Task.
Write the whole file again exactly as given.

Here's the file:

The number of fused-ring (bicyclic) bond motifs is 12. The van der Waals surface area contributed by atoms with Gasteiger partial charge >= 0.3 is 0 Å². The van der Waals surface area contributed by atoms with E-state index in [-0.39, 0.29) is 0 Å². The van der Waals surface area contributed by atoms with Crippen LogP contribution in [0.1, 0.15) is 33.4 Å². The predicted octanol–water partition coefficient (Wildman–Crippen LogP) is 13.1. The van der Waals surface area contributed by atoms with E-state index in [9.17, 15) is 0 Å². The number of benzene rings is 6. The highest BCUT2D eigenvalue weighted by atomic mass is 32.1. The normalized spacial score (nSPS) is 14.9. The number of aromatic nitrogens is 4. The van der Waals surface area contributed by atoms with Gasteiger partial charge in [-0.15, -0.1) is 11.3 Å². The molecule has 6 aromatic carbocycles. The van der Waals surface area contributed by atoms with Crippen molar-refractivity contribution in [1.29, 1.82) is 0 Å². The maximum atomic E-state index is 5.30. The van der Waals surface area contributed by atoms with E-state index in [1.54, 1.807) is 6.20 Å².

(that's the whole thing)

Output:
The number of fused-ring (bicyclic) bond motifs is 12. The van der Waals surface area contributed by atoms with Gasteiger partial charge >= 0.3 is 0 Å². The van der Waals surface area contributed by atoms with E-state index in [-0.39, 0.29) is 0 Å². The van der Waals surface area contributed by atoms with Crippen LogP contribution in [0.1, 0.15) is 33.4 Å². The predicted octanol–water partition coefficient (Wildman–Crippen LogP) is 13.1. The van der Waals surface area contributed by atoms with E-state index in [9.17, 15) is 0 Å². The number of benzene rings is 6. The highest BCUT2D eigenvalue weighted by atomic mass is 32.1. The normalized spacial score (nSPS) is 14.9. The number of aromatic nitrogens is 4. The van der Waals surface area contributed by atoms with Gasteiger partial charge in [-0.15, -0.1) is 11.3 Å². The molecule has 6 aromatic carbocycles. The van der Waals surface area contributed by atoms with Crippen molar-refractivity contribution in [1.29, 1.82) is 0 Å². The maximum atomic E-state index is 5.30. The van der Waals surface area contributed by atoms with E-state index in [1.54, 1.807) is 6.20 Å².